During a stroll down the canal, I realized I had to satisfy myself and I went back. Unfortunately, the guy was gone and the two women were back in the window. Surely the boy wasn't that fast... or maybe he was...

That became My Big Regret. Not confronting the priest on the prostitutes.

As if I'd ask him, "What's your name?" and he'd tell me.

As if I'd ask him, "Which church do you work at?" and he'd tell me.

Come on, Matt, be realistic. A date with Angelina Jolie is far more likely.

Maybe nothing happened. The priest was checking his wallet and made comments about the expense.

I don't know.

But the principle still stands.

Leave it to man to mess up and confuse God's work. I don't make a claim to any particular organized religion. After the embarrassments of Jimmy Swaggart (caught with a prostitute, remember?) and the repeated offenses of Jerry Falwell's mouth and let's not forget Jim and Tammy Faye Bakker and so many others... They're the church's equivalent of Enron. Living high on the hog while the congregation gives it all away.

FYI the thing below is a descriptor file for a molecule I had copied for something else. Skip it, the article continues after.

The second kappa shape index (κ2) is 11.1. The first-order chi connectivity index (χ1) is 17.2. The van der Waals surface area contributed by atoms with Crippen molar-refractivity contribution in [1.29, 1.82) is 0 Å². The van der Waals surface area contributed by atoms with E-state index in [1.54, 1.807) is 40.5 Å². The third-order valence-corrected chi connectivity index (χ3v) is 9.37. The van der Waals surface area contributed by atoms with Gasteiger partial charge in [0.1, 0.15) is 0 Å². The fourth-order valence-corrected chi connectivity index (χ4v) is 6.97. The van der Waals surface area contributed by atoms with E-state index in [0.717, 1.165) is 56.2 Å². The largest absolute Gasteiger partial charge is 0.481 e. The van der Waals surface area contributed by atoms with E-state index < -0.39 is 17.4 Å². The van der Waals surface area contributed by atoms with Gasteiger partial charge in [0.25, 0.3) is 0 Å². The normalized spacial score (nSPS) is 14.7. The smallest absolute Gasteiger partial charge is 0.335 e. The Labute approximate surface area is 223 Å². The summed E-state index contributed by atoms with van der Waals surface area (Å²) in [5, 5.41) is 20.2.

To quote a rock star, "My God isn't short of cash, mister."

I do know I've got my soul back and I do know how to care for it and feed it.

Lordy. Sitting here writing this up, it's occurred to me that the past six months have indeed been my own little Zooropa, an out-there experience in which your perception of so many different things changes. You're chewed up and spat out... and much, much the better for it.

The night was tied up in a ribbon with a Guinness nightcap at O'Reilly's. I caught the tail end of a Guinness commercial on the telly behind the bar: A man walks across flaming embers, a crowd watching in astonishment as he enters a building in flames from a volcanic eruption, and triumphantly returns with two pints of Guinness. The crowd cheers. Guinness: Believe flashes on the screen.

I believe in the power of Guinness.

I believe in something bigger.

I believe in me.

As for whether or not other people believe in me? Well, it just doesn't matter.